Indians are living longer than ever before, but they’re not leading healthier lives. Life expectancy in India shot up by almost seven years for men and more than a decade for women between 1990 and 2013, but chronic diseases such as diabetes and lung ailments have added to the years of people living with illness, reported the Global Burden of Disease study in August 2015.
Since Independence, India’s communicable diseases-centric approach had led to the neglect of lifestyle disorders, which account for more than half the country’s annual deaths. Now that people are living longer, the challenge is to ensure they lead healthier lives. Heart disease, chronic obstructive lung disease, cancers and diabetes have replaced infections as the leading cause of disease and death, pushing up medical bills for a population that largely pays for its own healthcare. India’s public health spending is among the lowest in the world. Of the total health expenditure of 4% of GDP, the government spends 1.3%, compared to 3.1% in China, 4.7% in Brazil, and 8.1% in the US, shows World Bank data.
Further cuts in the 2014-2015 budget outlays and spending has experts fearing India’s already overburdened public health system is headed for collapse. Already, the private sector provides 80% of outpatient and 60% of inpatient care. Add to that patents pushing up the cost of medicines and the rising out-of-pocket spending on health.
The NDA’s draft National Health Policy (NHP) 2015 acknowledges many of these shortcomings and focuses on disease prevention, early diagnosis and access to care. It sets a target of increasing public spending to 2.5% of GDP until India builds the human resources and institutional capacity needed to utilise increased funding and strengthen primary care.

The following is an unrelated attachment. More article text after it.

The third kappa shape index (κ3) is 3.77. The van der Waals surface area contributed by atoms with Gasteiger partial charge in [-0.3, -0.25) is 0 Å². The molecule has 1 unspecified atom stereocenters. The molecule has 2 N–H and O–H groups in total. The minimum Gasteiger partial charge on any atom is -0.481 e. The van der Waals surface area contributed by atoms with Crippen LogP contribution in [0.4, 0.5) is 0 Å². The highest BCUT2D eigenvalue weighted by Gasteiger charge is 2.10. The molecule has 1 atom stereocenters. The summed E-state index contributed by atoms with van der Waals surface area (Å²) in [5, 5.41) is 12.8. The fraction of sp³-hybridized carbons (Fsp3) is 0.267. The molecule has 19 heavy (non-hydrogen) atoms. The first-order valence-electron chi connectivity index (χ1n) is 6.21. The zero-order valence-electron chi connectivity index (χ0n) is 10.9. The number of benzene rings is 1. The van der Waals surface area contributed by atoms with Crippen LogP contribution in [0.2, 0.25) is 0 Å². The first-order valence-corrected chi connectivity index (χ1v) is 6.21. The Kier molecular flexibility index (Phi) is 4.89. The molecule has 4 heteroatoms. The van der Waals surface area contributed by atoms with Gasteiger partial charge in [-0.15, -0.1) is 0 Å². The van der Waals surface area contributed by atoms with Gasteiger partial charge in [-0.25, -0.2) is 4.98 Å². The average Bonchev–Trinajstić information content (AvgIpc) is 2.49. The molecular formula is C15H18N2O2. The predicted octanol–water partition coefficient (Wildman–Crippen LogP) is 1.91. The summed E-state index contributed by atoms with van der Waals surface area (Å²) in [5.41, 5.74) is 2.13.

The way forward is to consolidate existing initiatives to make delivery more efficient and improve accountability. Overlapping health policies and programmes (National Nutrition Policy, National Population Policy, National Aids Control Programme, to name a few) run by different ministries need to be integrated to improve quality and reach. A major shift is reimagining public hospitals as part of a tax-financed system where treatment is not free but pre-paid by public insurance. Currently, less than 17% of the population has health insurance cover, with more than two-thirds funded by the government.
Expanding insurance coverage, providing free medicines and diagnostics, promoting inexpensive generics, strengthening primary health by engaging both public- and private-sector providers to deliver services paid for by universal health insurance, will make healthcare delivery more inclusive.
The biggest hurdle in the expansion of services is the shortfall in nurses, physicians and specialists. More than 900,000 doctors are registered with the Medical Council of India and close to 50,000 new doctors graduate from 398 medical colleges each year, but it’s not enough to care for India’s 1.26 billion population. Most doctors and nurses end up working in urban centres, where they go to train or work. Almost all specialised care is in and around urban hubs, which have three times more hospital beds than villages, where 70% of the population lives, says the annual report of the ministry of health 2015.
This mismatch leads to thousands of villagers moving to cities for medical treatment each day, with the cost of travel, loss of employment and treatment driving 63 million into poverty each year. To meet this challenge, the draft policy draws on traditional systems of medicine to strengthen primary care at the grassroots.
Given this expanding pool of service providers, both public and private, the Centre needs a strong regulatory system to enforce accountability and high quality. That, along with streamlining of existing programmes, will help track outbreaks, disease patterns and service shortfalls to enable swift responses. The draft NHP offers the path to universal health assurance. Its effectiveness will depend on how targets are set and accountability defined.